Daniel B. from the Law Officer Facebook page asked about homeless outreach and law enforcement. On the one hand, Daniel didn't give me much of an indication of what part of this topic he was interested in. On the other hand, that gives me plenty of room to freelance. Since this is a huge topic for my department, I decided to give it a whirl.
A few statistics to get the ball rolling. A point-in-time count in 2012 found there were nearly 634,000 homeless people in the country. Of these, about 62,000 were veterans; one out of every 50 kids (under 18) in the country is homeless. The major problem with this type of study is it tends to miss a bunch of people. Estimates are that between 2–3 million people are homeless on a regular basis but find temporary housing between times of homelessness. Any way you look at it, homelessness is a pretty big problem.
My agency recently started a program to clean things up. We are handling the enforcement side of things, which allows code enforcement and city crews to deal with the issues more suited to them. Over the next 18 months, this program is going to cost the department a baseline of $3 million. That doesn't include the lawsuits, internal investigations, on-duty injuries and all the other issues bound to come about from this initiative.
The enforcement side doesn't buy you much in this auction. Where I work, the jails don't have room for anyone who isn't violent, so arresting them simply moves them from one part of town to another and costs them a few hours. If we lose or destroy any of their property, we move quickly into investigations for that, and money going out to cover the settlements. If the ACLU thinks we're being too aggressive, we will spend more money dealing with those lawsuits.
Keeping all that in mind, we serve our citizens and if they're upset about the homeless, we need to take action.
Cops generally solve problems with handcuffs, but this is the type of problem that won't get solved that way. Among the things helping create the homeless population in my city are the nice upper/middle class people from surrounding cities who spend their community service time feeding the homeless people in our city. I applaud these people for their service and for caring. I fault them for not feeding the homeless population in their own towns. This is probably the best way to ensure the homeless stay away from you—provide free food somewhere else. If you try to stop these people, they pull out the Constitution and say they're expressing themselves through giving food. It's a valid argument and countering it doesn't lie with cops, it lies with the health department. I'm sure these people haven't been through the restaurant classes required to provide food to the public. But health departments are being run as ragged as any other government department, so getting them to take on churches feeding the homeless probably isn't gonna happen any time soon.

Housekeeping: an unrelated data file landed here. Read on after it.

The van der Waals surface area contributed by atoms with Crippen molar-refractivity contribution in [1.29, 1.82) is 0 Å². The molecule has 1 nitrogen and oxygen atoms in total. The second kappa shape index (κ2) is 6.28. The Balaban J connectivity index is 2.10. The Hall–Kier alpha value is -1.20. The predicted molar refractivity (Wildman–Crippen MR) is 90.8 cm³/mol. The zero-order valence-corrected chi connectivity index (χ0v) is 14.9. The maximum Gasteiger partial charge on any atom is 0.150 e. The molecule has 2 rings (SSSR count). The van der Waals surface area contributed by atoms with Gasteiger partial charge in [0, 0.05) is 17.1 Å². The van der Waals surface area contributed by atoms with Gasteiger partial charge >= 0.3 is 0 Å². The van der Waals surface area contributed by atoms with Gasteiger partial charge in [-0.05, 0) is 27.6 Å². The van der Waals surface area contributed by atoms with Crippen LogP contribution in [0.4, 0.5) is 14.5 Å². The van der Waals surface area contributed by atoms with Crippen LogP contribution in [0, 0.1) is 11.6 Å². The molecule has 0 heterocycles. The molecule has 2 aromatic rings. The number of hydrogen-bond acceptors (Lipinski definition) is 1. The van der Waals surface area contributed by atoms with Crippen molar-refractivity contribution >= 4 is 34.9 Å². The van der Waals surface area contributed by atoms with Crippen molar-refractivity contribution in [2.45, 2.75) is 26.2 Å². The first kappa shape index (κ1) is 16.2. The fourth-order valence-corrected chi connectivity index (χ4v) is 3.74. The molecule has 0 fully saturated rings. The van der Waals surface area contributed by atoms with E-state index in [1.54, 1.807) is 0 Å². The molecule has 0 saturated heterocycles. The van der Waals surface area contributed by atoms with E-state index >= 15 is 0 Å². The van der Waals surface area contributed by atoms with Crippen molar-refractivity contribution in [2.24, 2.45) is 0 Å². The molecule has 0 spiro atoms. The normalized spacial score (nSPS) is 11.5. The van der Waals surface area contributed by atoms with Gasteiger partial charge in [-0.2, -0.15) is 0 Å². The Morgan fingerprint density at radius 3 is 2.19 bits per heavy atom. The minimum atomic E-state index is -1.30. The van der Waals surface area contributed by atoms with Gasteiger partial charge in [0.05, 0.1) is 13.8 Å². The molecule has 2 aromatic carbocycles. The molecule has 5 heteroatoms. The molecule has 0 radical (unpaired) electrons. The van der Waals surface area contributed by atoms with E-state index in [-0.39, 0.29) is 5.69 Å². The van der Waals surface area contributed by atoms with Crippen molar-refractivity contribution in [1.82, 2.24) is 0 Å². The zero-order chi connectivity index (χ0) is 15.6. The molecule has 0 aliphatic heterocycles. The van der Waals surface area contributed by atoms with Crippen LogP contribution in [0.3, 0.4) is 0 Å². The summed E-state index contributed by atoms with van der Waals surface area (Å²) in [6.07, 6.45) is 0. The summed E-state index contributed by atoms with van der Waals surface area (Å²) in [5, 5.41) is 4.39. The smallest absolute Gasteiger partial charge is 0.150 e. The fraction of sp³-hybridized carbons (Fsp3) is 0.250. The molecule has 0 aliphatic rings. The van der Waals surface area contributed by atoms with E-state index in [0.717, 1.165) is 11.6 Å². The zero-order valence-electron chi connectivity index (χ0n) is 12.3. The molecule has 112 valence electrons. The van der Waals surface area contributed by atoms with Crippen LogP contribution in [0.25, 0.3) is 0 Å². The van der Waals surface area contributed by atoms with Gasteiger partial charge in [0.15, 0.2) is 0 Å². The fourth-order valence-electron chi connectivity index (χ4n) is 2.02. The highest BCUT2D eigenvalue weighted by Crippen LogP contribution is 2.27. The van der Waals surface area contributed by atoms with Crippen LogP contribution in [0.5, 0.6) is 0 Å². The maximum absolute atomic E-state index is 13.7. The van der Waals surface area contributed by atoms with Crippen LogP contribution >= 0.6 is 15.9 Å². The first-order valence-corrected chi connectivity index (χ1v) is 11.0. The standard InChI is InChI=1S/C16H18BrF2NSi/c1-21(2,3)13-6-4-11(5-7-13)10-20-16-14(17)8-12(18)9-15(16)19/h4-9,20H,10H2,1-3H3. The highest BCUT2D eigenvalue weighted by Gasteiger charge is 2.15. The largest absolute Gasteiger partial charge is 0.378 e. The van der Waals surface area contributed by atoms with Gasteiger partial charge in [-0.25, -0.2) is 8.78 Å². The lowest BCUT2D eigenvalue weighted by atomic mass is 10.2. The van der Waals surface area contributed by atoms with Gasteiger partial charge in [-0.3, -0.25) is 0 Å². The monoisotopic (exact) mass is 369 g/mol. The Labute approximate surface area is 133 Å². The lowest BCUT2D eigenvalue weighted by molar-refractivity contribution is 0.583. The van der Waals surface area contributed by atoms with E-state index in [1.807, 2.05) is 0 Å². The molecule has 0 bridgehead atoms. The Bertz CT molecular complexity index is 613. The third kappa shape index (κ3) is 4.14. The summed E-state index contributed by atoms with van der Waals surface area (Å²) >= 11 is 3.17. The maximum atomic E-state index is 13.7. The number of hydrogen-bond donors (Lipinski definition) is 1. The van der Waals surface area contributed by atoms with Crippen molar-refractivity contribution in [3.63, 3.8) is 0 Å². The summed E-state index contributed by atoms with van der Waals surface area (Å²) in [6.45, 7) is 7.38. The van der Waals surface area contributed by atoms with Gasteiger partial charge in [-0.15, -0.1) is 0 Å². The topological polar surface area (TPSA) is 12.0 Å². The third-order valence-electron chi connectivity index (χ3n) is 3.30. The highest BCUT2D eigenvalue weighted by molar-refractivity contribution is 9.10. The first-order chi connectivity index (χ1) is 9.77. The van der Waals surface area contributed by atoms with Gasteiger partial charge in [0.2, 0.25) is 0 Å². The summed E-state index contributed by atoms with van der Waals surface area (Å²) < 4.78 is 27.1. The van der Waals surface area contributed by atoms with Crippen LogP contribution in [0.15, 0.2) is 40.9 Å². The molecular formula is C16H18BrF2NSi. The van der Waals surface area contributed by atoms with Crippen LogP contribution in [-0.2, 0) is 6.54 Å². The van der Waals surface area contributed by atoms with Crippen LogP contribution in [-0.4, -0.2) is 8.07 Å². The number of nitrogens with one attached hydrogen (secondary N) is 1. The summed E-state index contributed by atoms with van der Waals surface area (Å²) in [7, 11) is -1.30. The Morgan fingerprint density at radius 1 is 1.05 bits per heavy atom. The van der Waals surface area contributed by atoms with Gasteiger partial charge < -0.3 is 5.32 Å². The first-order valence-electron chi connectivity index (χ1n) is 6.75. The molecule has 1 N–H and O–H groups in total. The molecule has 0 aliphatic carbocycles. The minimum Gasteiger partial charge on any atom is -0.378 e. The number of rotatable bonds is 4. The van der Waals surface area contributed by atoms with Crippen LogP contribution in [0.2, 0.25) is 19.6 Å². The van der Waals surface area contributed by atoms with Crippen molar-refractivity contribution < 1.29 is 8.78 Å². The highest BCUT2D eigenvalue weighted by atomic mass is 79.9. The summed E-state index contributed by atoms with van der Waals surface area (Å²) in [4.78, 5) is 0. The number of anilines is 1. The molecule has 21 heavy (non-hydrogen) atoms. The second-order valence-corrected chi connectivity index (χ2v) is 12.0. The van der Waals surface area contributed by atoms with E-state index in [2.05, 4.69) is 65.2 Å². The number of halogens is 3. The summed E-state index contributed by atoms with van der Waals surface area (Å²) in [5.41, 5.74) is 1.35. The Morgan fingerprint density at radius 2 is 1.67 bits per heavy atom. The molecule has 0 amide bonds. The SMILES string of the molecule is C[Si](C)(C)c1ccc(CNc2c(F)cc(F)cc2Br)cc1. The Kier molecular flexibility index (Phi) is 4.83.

I heard of one agency in an affluent city that came up with an interesting approach to solving their homeless issue. They have a few cops and a social worker go out and talk with the homeless. They ask about family and friends who might help and if they get an answer, they buy a bus ticket to that city and get the homeless person on the bus. It's great to think about solving the problem by sending these folks to places where they might have a support system. However, it doesn't deal with the substance-abuse issues, the jobless issues and for some, the desire to live outside the system. In essence, what they're doing is fixing their own problem while creating a problem for someone else.
The homeless problem is way above our heads. We can continue to enforce laws and direct people to services, but we can't stop an alcoholic or a drug addict from using and we can't give a job to an unemployable person. We should continue to educate people who give money to the homeless that by doing this, they're keeping them from the available services. We must continue to educate park users and city leaders that the homeless have the same right to be in the park as they do. We all know the politicians will sell us out quickly if things get messy. What cops must do is treat the homeless with dignity and respect, without letting our guard down. All that dirt doesn't make them less human—or less dangerous.
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